l

2

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1 2

Simulate the integrator and differentiator and obtain the transient response and phase response. Take the plots of transient response and phase response on an oscilloscope and compare it with simulation results. S. No. 1 2 3 4 5 Table 3.1: Plot of Magnitude and Phase w.r.t. Input Frequency S. No. 1 2 3 4 Input Frequency Magnitude Phase Input Frequency Magnitude Phase

4

N th A = GB s

Figure 3.3: Frequency Response of integrator and differentiator

3

- 1 V0 sCR = s Vi a1 + GB 1 $ RC + GB k 5 C Table 3.2: Plot of Magnitude and Input Frequency V0 Phase w.r.t. - sRC 2 Vi = s $ RC 2 b1 + GB + s GB l Frequency Response - Apply a sine wave to the integrator (similarly to the - sRC = to obtain 2 differentiator) and vary the input frequency phase and magnitude 1 + s + s 2l b Q ~ error. Prepare a Table of the form 3.1. Figure 3.3 ~ shows the typical frequency 0 0 ~0 response for integrators and differentiators. For an integrator, the plot shows a phase lag which is proportional to ~ GB . The magnitude decreases with increasing frequency. For the differentiator, the phase will change rapidly at Vpp natural frequency in direct proportion V to quality factor. The magnitude peaks p at natural frequency and is directly proportional to the quality factor. Vpp = Vp $ T 2 $ RC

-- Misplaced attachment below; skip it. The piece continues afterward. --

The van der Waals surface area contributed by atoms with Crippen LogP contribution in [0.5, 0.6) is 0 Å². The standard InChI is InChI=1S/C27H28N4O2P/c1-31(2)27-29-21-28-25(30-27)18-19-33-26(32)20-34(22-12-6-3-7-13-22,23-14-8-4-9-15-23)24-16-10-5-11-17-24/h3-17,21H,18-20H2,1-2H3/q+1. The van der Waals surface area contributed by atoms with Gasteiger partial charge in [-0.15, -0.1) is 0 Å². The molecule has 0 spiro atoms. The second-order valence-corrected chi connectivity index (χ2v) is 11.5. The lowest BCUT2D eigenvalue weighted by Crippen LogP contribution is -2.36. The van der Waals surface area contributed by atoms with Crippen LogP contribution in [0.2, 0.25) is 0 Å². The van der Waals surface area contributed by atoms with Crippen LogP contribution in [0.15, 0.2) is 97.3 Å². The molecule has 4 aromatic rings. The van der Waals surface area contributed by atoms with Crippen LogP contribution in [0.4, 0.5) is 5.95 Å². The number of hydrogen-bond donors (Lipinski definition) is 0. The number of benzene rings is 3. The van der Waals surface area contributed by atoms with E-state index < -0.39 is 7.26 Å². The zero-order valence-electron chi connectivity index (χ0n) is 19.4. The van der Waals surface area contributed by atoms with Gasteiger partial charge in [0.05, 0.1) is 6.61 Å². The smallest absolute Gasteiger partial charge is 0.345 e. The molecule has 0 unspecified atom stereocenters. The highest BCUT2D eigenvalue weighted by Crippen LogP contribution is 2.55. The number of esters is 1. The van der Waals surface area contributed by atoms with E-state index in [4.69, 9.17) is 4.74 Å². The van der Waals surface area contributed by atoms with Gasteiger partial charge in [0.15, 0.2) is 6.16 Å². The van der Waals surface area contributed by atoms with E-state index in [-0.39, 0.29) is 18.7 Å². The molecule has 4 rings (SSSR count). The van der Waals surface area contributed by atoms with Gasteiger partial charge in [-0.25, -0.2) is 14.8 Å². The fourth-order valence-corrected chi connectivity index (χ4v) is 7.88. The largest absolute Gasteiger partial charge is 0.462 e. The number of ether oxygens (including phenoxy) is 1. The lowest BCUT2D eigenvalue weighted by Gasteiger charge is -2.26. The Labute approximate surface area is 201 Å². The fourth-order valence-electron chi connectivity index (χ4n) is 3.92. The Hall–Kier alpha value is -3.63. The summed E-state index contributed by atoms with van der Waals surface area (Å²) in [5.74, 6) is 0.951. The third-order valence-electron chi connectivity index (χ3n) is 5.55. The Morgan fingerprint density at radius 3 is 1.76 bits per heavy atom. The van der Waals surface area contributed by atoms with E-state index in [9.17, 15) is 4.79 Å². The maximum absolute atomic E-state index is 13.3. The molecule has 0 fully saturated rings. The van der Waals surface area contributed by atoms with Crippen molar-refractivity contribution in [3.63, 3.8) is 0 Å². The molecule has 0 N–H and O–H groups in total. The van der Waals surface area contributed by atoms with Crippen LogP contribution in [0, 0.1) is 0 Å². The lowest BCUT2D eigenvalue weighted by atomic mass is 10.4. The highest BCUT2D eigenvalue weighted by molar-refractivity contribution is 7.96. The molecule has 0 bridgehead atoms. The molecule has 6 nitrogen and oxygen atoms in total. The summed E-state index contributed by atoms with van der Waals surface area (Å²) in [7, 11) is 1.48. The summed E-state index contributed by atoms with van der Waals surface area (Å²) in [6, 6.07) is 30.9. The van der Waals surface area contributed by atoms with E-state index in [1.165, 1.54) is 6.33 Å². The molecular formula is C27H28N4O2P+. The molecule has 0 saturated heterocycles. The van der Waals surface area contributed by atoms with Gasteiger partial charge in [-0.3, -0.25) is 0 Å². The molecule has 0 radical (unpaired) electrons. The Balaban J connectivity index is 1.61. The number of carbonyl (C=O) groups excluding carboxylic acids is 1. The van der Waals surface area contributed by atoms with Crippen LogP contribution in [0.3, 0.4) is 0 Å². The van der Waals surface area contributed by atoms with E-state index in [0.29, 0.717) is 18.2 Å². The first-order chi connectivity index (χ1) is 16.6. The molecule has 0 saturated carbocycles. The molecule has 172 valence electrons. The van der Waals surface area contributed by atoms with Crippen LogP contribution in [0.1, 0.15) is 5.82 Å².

S. No. 1 2 3 4

Peak Value of input Vp

Peak to Peak value of output

Table 3.3: Variation of Peak to Peak value of output w.r.t. Peak value of Input page 29

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T =1 f f

experiment 3

3.4 What should you submit

b1 + GB + GB l - sRC C - sRC2 = V0 - sRC 2 s s2 s s RC $ 2 - sRC b1 + ~0 Q + ~02 l b1 + l Vi = s $R V0 GB + GB sRC = 2 1 b + GB + s GB s s 2 2 Vi = 1 s s RC $ + + b l ~l 0 - sRC b1 + GB ~0 Q ~02 + = - sRC s s 2 ~0 GB ~ GB = b1 + ~0 Q + ~ l s s2 2 0 sRC b1 + ~0 Q + ~0 = 2 s s V GB ~ ~0 b1 + ~0 Q + ~02 l pp ~0 Vp Vpp ~ GB ~0 ~ GB Transient response - Apply the wave Vpas $ T an input to integrator, vary Vp square Vpp V pp = GB ~ Vpp value the peak amplitude of the square wave and the peak to peak RC 2 $obtain Vp $ T Vp pp = T f 1 = of output wave. Vpp is directlyVproportional to peak voltage of input Vp and is 2 $ RC $pT , where T = 1 f , f being the input frequency. given by Vpp = VpV 2 $ RC Vpp = Vp $ T 2 $ RC V T $ f p T = 1 f Vpp = T 1 = RC $ 2 Figure 3.4 shows sample output waveforms obtained through simulation. f f T =1 f f f
V0 Vi =

C1 R1 + U1 VF1 C2

R2

VF2 U2

3.5 Exercise Set 3 - Grounded Capacitor Topologies of Integrator and Differentiator
Determine the function of the circuits shown in Figure 3.5. What are the advantages and disadvantages of these circuits when compared to their conventional counterparts?
C R R R R VO = 2VI/SCR C VI R R R VO = sCRVI/2 R

experiment 3

VI

Figure 3.5: Circuit for Exercise 3

Notes on Experiment 3:

Figure 3.4: Outputs of integrator and differentiator for square-wave and triangular-wave inputs page 30